June 19, 2020

Wildlife of RER: Blue-eared Kingfisher | Alcedo meninting

Meet the Blue-eared Kingfisher (Alcedo meninting), a beautiful bird that belongs to the Alcedinidae family.

It is one of the 307 species of birds which have been identified in the Restorasi Ekosistem Riau (RER) area, where it is observed to be a resident species. It’s also one out of the eight different species of kingfishers which can be found in RER.

The Blue-eared Kingfisher’s scientific name is a combination of Alcedo, the the Latin word for ‘kingfisher’, and meninting, the Javanese word for the species.

In Indonesia, the Blue-eared Kingfisher is known as Raja-udang meninting with this name being slightly different – Raja-udang binti binti – in the Malay language.

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The Blue-eared Kingfisher, a beautiful bird that belongs to the Alcedinidae family.

The Blue-eared Kingfisher highly resembles the Common Kingfisher – if both birds were to perch side-by-side, the main difference would be the Blue-eared looks darker and more bluish, while the Common Kingfisher looks greenish.

The Blue-eared Kingfisher is also smaller, measuring 16cm in height. It is also distinguished by its blue ear coverts, orange spot in front of its eye, and white ear tufts on the side of its neck. Adult males have fully dark bills, while females possess lower mandibles (jaws) which are reddish in colour.

The Blue-eared Kingfisher is one of the most common kingfisher species found in the Sundaland, and it is also considered native to India, Nepal, Bhutan, Bangladesh, Myanmar, Thailand, Cambodia, Vietnam and Malaysia.

As it is quite a common species in Asia, the Blue-eared Kingfisher is considered a Least Concern (LC) species by the International Union for Conservation of Nature (IUCN), meaning that is in no danger of extinction. However, the Blue-eared Kingfisher remains protected under Indonesian law.

The Blue-eared Kingfisher inhabits forests (including peatland, mangrove or beach), farmlands, and sometimes even urban areas, so long as there is green space and an adequate open water body. However, it does have a natural preference for dense, shaded and evergreen forests with streams and ponds.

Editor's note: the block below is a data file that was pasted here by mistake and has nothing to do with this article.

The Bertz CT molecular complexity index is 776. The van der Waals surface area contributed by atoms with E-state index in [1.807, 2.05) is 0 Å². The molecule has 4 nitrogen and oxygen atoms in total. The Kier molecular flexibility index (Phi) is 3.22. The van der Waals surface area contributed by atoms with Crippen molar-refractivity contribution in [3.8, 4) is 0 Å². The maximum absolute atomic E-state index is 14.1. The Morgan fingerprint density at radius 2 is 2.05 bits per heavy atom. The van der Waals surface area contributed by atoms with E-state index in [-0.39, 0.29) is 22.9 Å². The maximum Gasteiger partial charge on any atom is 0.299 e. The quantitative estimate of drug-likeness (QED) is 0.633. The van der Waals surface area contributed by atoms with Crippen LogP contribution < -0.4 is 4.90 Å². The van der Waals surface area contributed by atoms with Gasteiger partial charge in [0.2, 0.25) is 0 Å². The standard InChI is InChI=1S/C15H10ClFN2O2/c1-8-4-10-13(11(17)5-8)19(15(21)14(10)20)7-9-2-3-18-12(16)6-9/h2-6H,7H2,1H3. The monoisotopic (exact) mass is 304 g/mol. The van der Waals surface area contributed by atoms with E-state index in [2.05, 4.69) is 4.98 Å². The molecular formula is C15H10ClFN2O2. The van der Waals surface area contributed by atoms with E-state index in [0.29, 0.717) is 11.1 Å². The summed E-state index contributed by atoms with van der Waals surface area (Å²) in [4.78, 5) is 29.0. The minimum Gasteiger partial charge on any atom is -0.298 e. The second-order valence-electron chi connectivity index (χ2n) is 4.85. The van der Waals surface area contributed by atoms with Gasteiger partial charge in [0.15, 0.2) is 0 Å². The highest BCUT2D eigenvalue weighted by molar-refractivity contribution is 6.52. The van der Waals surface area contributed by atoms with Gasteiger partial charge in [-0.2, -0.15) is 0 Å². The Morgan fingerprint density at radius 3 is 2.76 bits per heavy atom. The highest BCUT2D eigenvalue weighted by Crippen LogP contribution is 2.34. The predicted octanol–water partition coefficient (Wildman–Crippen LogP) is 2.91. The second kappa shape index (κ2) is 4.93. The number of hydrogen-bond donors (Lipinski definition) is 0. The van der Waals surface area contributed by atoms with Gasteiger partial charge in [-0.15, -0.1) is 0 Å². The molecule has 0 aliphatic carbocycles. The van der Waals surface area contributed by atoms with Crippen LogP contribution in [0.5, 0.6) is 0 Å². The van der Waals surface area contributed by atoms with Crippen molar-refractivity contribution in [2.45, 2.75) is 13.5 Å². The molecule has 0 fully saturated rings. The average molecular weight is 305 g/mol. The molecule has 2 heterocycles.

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The Blue-eared Kingfisher usually perch on branches overhanging densely shaded streams before diving below to to catch its fish and crustacean prey

In RER, this bird is usually seen along our rivers. When disturbed by approaching boats, it will fly away from them along the river.

Like all kingfishers, the Blue-eared Kingfisher’s main prey is fish. It will sit on a branch hanging over the water while waiting for its prey, sometimes less than a metre from the surface of the water. Quite often, it will make high-pitched calls while perching.

When it spots food, the kingfisher will dive into the water and catch this prey. It may also look for crustaceans and dragonfly larvae to feed on, as well as grasshoppers and mantis. Following this, the bird will spend its evening sitting on another branch which is slightly higher up, about 2 to 3m from the ground.

The Blue-eared Kingfisher’s breeding season has been observed to be varying depending on its location. One record states that it in India, it breeds mainly in May and June in northern India, and in January in south-western India.

However, it remains the fact that like other kingfishers, the Blue-eared Kingfisher will dig a hole in the ground when it comes to making a nest. This is often a metre-long tunnel in the bank of a forest stream, where the female kingfisher will lay five to seven eggs.

The Blue-eared Kingfisher is one of the 299 species of birds included in a bird checklist which was published by the RER in 2017.

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